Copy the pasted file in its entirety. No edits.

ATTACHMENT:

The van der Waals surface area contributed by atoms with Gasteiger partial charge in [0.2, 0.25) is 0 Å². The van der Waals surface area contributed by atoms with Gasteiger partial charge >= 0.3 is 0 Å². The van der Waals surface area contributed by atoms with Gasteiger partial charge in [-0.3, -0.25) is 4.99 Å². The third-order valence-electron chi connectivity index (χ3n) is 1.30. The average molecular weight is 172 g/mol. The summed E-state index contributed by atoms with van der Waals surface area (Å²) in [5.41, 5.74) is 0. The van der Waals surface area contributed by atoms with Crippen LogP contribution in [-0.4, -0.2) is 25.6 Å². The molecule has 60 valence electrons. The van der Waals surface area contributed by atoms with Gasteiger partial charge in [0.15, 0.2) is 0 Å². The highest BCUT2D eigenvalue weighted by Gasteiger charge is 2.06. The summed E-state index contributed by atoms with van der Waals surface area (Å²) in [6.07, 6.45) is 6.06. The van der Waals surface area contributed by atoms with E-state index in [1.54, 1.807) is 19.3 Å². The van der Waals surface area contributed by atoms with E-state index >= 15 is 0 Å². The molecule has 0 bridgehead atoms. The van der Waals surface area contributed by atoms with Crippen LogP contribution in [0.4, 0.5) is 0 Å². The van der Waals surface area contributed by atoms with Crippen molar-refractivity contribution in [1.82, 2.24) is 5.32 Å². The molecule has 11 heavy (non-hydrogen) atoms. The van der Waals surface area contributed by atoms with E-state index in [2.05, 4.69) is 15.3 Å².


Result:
The van der Waals surface area contributed by atoms with Gasteiger partial charge in [0.2, 0.25) is 0 Å². The van der Waals surface area contributed by atoms with Gasteiger partial charge >= 0.3 is 0 Å². The van der Waals surface area contributed by atoms with Gasteiger partial charge in [-0.3, -0.25) is 4.99 Å². The third-order valence-electron chi connectivity index (χ3n) is 1.30. The average molecular weight is 172 g/mol. The summed E-state index contributed by atoms with van der Waals surface area (Å²) in [5.41, 5.74) is 0. The van der Waals surface area contributed by atoms with Crippen LogP contribution in [-0.4, -0.2) is 25.6 Å². The molecule has 60 valence electrons. The van der Waals surface area contributed by atoms with Gasteiger partial charge in [0.15, 0.2) is 0 Å². The highest BCUT2D eigenvalue weighted by Gasteiger charge is 2.06. The summed E-state index contributed by atoms with van der Waals surface area (Å²) in [6.07, 6.45) is 6.06. The van der Waals surface area contributed by atoms with E-state index in [1.54, 1.807) is 19.3 Å². The van der Waals surface area contributed by atoms with E-state index >= 15 is 0 Å². The molecule has 0 bridgehead atoms. The van der Waals surface area contributed by atoms with Crippen LogP contribution in [0.4, 0.5) is 0 Å². The van der Waals surface area contributed by atoms with Crippen molar-refractivity contribution in [1.82, 2.24) is 5.32 Å². The molecule has 11 heavy (non-hydrogen) atoms. The van der Waals surface area contributed by atoms with E-state index in [2.05, 4.69) is 15.3 Å².